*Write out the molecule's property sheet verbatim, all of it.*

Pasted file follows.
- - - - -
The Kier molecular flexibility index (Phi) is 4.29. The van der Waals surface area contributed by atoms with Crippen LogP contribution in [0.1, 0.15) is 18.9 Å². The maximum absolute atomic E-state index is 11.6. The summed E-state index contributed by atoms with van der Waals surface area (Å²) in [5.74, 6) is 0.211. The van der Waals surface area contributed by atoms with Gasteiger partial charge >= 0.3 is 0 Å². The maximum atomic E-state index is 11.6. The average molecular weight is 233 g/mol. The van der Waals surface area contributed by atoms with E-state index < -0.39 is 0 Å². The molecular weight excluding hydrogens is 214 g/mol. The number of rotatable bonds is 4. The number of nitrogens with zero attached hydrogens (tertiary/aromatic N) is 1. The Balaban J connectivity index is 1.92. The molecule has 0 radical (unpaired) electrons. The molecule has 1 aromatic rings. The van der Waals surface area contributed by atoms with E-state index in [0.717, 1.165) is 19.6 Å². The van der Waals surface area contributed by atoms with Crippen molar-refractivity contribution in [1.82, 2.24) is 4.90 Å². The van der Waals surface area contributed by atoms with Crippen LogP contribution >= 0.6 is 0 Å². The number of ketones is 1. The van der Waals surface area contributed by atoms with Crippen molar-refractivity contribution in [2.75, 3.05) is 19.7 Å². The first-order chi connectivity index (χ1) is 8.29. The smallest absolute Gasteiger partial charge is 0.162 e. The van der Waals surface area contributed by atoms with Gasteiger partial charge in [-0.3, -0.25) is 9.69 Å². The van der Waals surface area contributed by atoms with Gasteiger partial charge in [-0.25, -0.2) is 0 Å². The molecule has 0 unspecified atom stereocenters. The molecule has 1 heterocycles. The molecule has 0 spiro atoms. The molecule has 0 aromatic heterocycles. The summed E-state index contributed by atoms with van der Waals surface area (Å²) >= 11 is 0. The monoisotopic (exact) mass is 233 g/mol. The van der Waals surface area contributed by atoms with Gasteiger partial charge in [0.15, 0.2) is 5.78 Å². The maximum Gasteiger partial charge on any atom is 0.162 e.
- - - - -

The Kier molecular flexibility index (Phi) is 4.29. The van der Waals surface area contributed by atoms with Crippen LogP contribution in [0.1, 0.15) is 18.9 Å². The maximum absolute atomic E-state index is 11.6. The summed E-state index contributed by atoms with van der Waals surface area (Å²) in [5.74, 6) is 0.211. The van der Waals surface area contributed by atoms with Gasteiger partial charge >= 0.3 is 0 Å². The maximum atomic E-state index is 11.6. The average molecular weight is 233 g/mol. The van der Waals surface area contributed by atoms with E-state index < -0.39 is 0 Å². The molecular weight excluding hydrogens is 214 g/mol. The number of rotatable bonds is 4. The number of nitrogens with zero attached hydrogens (tertiary/aromatic N) is 1. The Balaban J connectivity index is 1.92. The molecule has 0 radical (unpaired) electrons. The molecule has 1 aromatic rings. The van der Waals surface area contributed by atoms with E-state index in [0.717, 1.165) is 19.6 Å². The van der Waals surface area contributed by atoms with Crippen molar-refractivity contribution in [1.82, 2.24) is 4.90 Å². The van der Waals surface area contributed by atoms with Crippen LogP contribution >= 0.6 is 0 Å². The number of ketones is 1. The van der Waals surface area contributed by atoms with Crippen molar-refractivity contribution in [2.75, 3.05) is 19.7 Å². The first-order chi connectivity index (χ1) is 8.29. The smallest absolute Gasteiger partial charge is 0.162 e. The van der Waals surface area contributed by atoms with Gasteiger partial charge in [-0.3, -0.25) is 9.69 Å². The van der Waals surface area contributed by atoms with Gasteiger partial charge in [-0.25, -0.2) is 0 Å². The molecule has 0 unspecified atom stereocenters. The molecule has 1 heterocycles. The molecule has 0 spiro atoms. The molecule has 0 aromatic heterocycles. The summed E-state index contributed by atoms with van der Waals surface area (Å²) >= 11 is 0. The monoisotopic (exact) mass is 233 g/mol. The van der Waals surface area contributed by atoms with Gasteiger partial charge in [0.15, 0.2) is 5.78 Å². The maximum Gasteiger partial charge on any atom is 0.162 e.